The neutral server launched by HERE allows, for the first time ever, safe, secure and non-discriminatory access of car sensor data for third party service providers while upholding privacy regulations. Daimler is the first car manufacturer to use the service, allowing it to offer third parties access to the data points from millions of cars.
Together with a dedicated consent management system that's protected with blockchain technology and based on GDPR requirements, those parties who want to request access to the data, have to ask for the consent of individual drivers in cases where the data contains personal information. The drivers in turn are free to take part or not, or change their mind at any time.
“As a user, I want to be able to understand where my data is used at any point in time," said Lanfranchi. “I want to have the right to be forgotten. The consent management we have is based on blockchain and is a technology that allows trust among parties who do not necessarily trust each other.
For example the neutral server provides the ability for the end-user to knowingly release their odometer data to an insurance company for usage based insurance purposes.
This interaction is a known interaction, where the individual user is directly identified to the insurance provider in order to benefit from the offer.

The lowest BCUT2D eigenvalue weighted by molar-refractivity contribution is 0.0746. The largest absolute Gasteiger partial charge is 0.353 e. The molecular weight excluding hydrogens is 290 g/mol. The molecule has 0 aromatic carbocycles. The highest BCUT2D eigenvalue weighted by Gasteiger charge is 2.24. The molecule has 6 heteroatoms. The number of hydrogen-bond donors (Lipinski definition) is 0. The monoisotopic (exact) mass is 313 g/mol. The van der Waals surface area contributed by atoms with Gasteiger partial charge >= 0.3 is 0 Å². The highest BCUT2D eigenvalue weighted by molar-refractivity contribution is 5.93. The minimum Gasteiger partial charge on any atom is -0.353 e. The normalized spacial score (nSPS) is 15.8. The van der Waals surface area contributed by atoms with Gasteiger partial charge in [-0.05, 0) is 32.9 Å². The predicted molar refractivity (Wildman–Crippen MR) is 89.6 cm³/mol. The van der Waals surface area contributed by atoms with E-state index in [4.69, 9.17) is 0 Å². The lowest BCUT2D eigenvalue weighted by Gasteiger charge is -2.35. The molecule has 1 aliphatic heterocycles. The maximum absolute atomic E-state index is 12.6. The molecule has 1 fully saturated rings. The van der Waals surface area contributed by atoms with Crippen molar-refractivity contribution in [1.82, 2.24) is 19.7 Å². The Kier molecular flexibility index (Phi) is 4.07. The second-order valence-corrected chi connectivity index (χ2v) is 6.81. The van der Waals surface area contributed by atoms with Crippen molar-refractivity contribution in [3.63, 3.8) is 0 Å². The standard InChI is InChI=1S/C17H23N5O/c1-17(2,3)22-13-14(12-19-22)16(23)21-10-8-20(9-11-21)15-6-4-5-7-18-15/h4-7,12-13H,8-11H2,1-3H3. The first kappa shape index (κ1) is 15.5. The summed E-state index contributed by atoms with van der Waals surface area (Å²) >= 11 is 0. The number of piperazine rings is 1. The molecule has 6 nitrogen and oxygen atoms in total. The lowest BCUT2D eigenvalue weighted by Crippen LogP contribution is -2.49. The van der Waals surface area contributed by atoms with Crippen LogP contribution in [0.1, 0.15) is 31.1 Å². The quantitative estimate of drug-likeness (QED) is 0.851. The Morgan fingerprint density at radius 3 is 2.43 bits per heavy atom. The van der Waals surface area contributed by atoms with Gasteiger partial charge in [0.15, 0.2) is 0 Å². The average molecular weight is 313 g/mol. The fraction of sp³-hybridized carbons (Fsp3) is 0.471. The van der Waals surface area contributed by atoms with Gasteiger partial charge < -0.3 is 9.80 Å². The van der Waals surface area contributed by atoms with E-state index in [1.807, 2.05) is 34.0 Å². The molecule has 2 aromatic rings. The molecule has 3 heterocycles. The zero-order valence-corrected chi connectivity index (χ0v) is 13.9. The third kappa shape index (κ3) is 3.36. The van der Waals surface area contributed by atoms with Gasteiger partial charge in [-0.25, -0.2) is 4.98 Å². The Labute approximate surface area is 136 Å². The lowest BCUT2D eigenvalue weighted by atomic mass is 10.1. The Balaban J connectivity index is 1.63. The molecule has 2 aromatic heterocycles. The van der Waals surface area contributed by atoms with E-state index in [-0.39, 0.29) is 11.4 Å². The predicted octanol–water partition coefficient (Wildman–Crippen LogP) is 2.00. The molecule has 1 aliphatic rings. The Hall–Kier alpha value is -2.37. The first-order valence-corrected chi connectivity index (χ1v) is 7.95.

“With our neutral server we can offer car manufacturers like Daimler a trusted, safe and secure distribution channel to share their car sensor data that is compliant with European legislation and privacy regulations," Lanfranchi went on to say.
Similarly, DECODE, a data-democratization trial in Amsterdam and Barcelona, gives people the right to decide who to share their information with and what it will be used for. The aim is to improve services throughout the cities while protecting people's identities. Citizens can sign political petitions without revealing sensitive personal information, share noise and pollution sensor data anonymously and use social networking sites with greater control over how their profiles are used. You can read more about the Barcelona project here.
Back in 2009, the Mashable founder Pete Cashmore gave a bleak outlook when he said “privacy is dead, and social media hold the smoking gun". A decade on, are we about to turn the corner when it comes to data privacy?